As of June 30, 2011, book value per share was $59.62. Adjusted book value per share, which excludes net unrealized investment gains net of tax, was equal to $54.28. Tangible book value per common share, which also excludes goodwill and other intangible assets, was equal to $45.27 per share.
The company currently has $73 billion in invested assets, with more than 90% in fixed income; the remainder is split between private equity, hedge funds, real estate, and equity securities. In the words of CFO Jay Benet, “the investment portfolio is managed to support the insurance operations, not the other way around”. He stressed the fact that they try to match cash flows of assets and liabilities, and position their asset allocation to achieve appropriate returns; currently, they think high quality and short-term duration (current average is 3.6 years) is the way to go.
The company is financially strong, and was recently upgraded by Standard & Poor’s to AA at the end of July; among their peer group, which includes companies such as Allstate, XL Capital, and CNA, Travelers is “best in class” financially (according to the credit rating agencies) along with Chubb and Progressive. With that being said, Travelers doesn’t hoard cash unnecessarily: at the end of the day, their capital management strategy specifies that any unneeded capital is returned to owners, a commitment that they have stuck to; Since 2006, they have paid roughly $700 million in dividends per annum (up 8.7% per year on a per share basis), and have consistently paid a dividend for 139 years. On the buyback side, they have repurchased $1.1 billion, $3 billion, $2.1 billion, $3.3 billion, and $5 billion worth of common stock since 2006, respectively. To put that in perspective, the 2010 return to shareholders of $5.7 billion (total of dividends and buybacks) is equal to more than 28% of the current market cap.
Management’s objective to create shareholder value is to generate mid-teens return on equity over time. As was indicated in a chart during the presentation, management shows the breakdown of operating ROE in four components:
1. Long term fixed investment portfolio income less holding company interest expense
2. Short term fixed investment portfolio investment income
3. Non-fixed investment portfolio investment income/loss
4. Underwriting gain/loss and other
Essentially, the fourth one is the result of the insurance business, while the first three are driven by the investment of float. Since 2006, the breakdown has been as such:
2006 operating ROE = 6.8% underwriting gain, 11.1% investment gain = 17.9%
2007 operating ROE = 6.7% underwriting gain, 11% investment gain = 17.7%
2008 operating ROE = 4.3% underwriting gain, 8.1% investment gain = 12.4%
2009 operating ROE = 5.8% underwriting gain, 8.2% investment gain = 14%
2010 operating ROE = 3.2% underwriting gain, 9.3% investment gain = 12.5%
2011 YTD operating ROE = 5.5% underwriting loss, 9.4% investment gain = 3.9%, with the weather catastrophes in the first half of the year (the company equated their cat losses in the first half to the equivalent of a 1-in-100 hurricane loss) driving the underwriting loss.
As I mentioned above, the company has more than 90% of their investments in fixed income, the majority of which are short duration. In regards to the current interest rate environment, a flight to safety has driven down high quality fixed income yields, with 10 year U.S. treasuries dipping below 2%. From prior years, management expects roughly $6 billion (10% of TRV’s fixed income investments) to mature annually through 2014, with a tax equivalent yield of approximately 5%, which will have to be reinvested at a lower rate (expectation is 200 basis points lower); if interest rates stay where they are for a long period of time, management will not be able to drive the high-single digit investment returns noted above (with 90% in high quality fixed income anyways).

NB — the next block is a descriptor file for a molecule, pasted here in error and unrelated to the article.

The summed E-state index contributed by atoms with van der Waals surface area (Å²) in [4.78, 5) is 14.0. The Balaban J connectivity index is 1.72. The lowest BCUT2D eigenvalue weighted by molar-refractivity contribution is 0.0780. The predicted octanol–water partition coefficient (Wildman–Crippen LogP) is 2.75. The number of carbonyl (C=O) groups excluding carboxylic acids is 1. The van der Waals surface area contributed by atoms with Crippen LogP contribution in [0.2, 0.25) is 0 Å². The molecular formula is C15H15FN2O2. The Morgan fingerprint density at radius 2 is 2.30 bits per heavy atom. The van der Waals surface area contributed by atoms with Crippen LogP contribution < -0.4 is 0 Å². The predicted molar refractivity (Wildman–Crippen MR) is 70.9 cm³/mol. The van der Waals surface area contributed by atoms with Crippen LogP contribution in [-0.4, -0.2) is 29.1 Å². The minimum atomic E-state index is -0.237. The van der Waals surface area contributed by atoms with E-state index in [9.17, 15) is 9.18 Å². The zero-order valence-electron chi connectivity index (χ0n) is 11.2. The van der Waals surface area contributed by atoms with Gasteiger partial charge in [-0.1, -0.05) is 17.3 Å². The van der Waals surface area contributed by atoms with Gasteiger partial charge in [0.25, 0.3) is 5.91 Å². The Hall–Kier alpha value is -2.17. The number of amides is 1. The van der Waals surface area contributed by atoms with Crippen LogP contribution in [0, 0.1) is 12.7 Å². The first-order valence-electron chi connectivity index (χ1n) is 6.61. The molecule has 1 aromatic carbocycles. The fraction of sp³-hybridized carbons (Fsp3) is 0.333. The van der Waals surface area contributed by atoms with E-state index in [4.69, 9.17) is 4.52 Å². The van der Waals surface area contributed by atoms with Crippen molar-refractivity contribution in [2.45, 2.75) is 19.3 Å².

On the insurance side, the business insurance segment is improving, with the company picking up rate gains (an increase in the average premium on renewal policies) starting with the first quarter of this year and accelerating in recent periods. In personal (auto and homeowners), the picture is a bit better, with the company having consistently achieved (since 2005) positive renewal premium change.
In regards to the Irene, the storm caused a “considerable amount of damage”, but will not create losses that would be expected if it had landed as a category 1 hurricane. “The amount of wind damage is a lot less than what we would normally see in a hurricane, but what we are seeing is… a lot of tree damage… and flooding associated with it”. While they couldn’t quantity the potential damage (still only two weeks out), management wanted to say that the bottom line is that it could have been “a lot worse considering that the path that this thing followed”.
About the author:I'm a value investor, with a focus on patience; I look to buy great companies that are suffering from short term issues, and hope to load up when these opportunities present themselves. As this would suggest, I run a fairly concentrated portfolio by most standards, usually with 8-10 names; from the perspective of a businessman rather than a market participant / stock trader, I believe this is more than sufficient diversification.
I hope to own a collection of great businesses; to ever sell one, I would demand a substantial premium to the average market valuation due to what I believe are the understated benefits to the long term investor of superior fundamentals and time on intrinsic value. I don't have a target when I purchase a stock; my goal is to replicate the underlying returns of the business in question - which if I've done my job properly, should be very attractive over a period of many years.